Macroeconomic Methodology

Macroeconomic Methodology

A Post-Keynesian Perspective

Jesper Jespersen

Jesper Jespersen presents a treatise on the importance of the choice of methodology within macroeconomics. Given that no scientifically based macroeconomic policy recommendation should be established without an evaluation of the methods employed, this book gives a clear exposition of how proper macroeconomic analysis should be undertaken. Furthermore, it is convincingly argued that one of the lasting contributions of John Maynard Keynes was his emphasis on methodology; that macroeconomic consequences of uncertainty could not be analysed within the established general equilibrium framework. It is due to post-Keynesian economics supported by critical realism that the understanding of Keynes’s methodology has been resurrected, which has eventually resulted in renewed debate on realistic macroeconomic policies to restore full employment without inflation.

Chapter 8: Effective Demand: A Macroeconomic Causal Relationship

Jesper Jespersen

Subjects: economics and finance, economic psychology, history of economic thought, methodology of economics, post-keynesian economics

Extract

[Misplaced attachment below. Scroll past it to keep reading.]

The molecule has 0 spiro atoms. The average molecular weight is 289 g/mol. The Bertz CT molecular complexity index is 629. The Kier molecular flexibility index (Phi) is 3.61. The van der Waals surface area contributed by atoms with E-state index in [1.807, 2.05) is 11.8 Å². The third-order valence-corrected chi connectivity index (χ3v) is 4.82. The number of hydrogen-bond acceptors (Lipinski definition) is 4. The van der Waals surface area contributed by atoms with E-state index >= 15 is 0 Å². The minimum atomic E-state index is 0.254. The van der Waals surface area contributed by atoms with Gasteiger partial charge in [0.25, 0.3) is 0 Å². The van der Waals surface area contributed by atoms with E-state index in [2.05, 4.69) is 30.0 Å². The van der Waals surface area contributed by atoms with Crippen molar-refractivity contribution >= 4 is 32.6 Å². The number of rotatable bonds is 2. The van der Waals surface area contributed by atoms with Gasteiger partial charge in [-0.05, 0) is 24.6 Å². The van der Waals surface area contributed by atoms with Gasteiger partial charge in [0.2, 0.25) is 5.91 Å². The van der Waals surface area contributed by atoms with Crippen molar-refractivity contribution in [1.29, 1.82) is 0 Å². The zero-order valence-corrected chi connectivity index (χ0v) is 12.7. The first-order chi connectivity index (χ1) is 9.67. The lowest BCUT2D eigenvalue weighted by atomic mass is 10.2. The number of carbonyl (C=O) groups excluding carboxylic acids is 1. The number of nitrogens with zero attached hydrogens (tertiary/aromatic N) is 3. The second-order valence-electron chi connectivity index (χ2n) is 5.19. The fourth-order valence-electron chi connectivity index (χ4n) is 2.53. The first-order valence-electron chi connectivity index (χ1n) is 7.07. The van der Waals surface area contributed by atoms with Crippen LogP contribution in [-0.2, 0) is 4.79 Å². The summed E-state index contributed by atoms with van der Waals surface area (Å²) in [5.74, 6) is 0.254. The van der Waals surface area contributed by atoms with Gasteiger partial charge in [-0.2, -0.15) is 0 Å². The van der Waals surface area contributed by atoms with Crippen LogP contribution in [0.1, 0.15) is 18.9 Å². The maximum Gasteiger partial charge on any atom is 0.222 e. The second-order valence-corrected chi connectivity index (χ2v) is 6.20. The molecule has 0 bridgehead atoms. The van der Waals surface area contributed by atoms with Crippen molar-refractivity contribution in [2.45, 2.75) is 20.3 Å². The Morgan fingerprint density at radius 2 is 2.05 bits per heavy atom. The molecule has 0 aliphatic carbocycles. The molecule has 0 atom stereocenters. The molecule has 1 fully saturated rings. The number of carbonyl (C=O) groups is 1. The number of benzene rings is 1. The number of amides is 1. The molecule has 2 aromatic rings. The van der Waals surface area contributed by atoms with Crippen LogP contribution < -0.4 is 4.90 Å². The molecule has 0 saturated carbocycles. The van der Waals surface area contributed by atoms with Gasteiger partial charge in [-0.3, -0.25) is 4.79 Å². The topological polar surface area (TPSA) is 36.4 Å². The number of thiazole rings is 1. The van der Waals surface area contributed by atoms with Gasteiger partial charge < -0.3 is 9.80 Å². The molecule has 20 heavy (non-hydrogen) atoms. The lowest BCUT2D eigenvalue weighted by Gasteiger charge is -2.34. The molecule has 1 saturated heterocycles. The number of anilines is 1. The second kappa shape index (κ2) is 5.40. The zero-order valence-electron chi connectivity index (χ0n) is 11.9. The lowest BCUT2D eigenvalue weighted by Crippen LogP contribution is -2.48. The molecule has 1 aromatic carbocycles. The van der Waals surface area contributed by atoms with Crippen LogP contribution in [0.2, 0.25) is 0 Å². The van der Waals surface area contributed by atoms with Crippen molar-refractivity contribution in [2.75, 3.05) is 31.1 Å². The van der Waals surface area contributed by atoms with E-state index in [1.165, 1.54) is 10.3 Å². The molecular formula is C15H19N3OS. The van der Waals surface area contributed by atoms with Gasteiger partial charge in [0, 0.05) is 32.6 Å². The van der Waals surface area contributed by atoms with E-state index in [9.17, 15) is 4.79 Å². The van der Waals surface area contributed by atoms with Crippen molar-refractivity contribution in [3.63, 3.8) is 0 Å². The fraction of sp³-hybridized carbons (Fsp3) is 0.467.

As I now think, the volume of employment is fixed by the entrepreneur under the motive of seeking to maximise his present and prospective profits; whilst the volume of employment which will maximise his profit depends on the aggregate demand function given by his expectations of the sum of the proceeds. (Keynes, 1936: 77) PROLOGUE ‘Effective demand’ is one of the distinctive analytical concepts that Keynes developed in The General Theory. Demand and demand management have thereby come to represent one of the distinct trademarks of Keynesian macroeconomic theory and policy. It is not without reason that the central position of this concept has left the impression that Keynes’s macroeconomic model predominantly consists of theories for determining demand, while the supply side is neglected. From here it is a short step within a superficial interpretation to conclude that Keynes (and postKeynesians) have ended up at a theoretical dead end, where macroeconomic development is exclusively determined by demand factors. To avoid this dead end, this prologue is intended as an encouragement to the reader to abandon this mistaken understanding. In this chapter it will be demonstrated that behind the somewhat ill-chosen expression ‘effective demand’, there lies a rather refined analysis of how supply factors, market conditions and demand expectations in the business sector as a whole interact and together form the arguments behind the macroeconomic causal relationship that is known as ‘effective demand’. It is this mix of supply, demand and institutional considerations that determines how much the business sector as...

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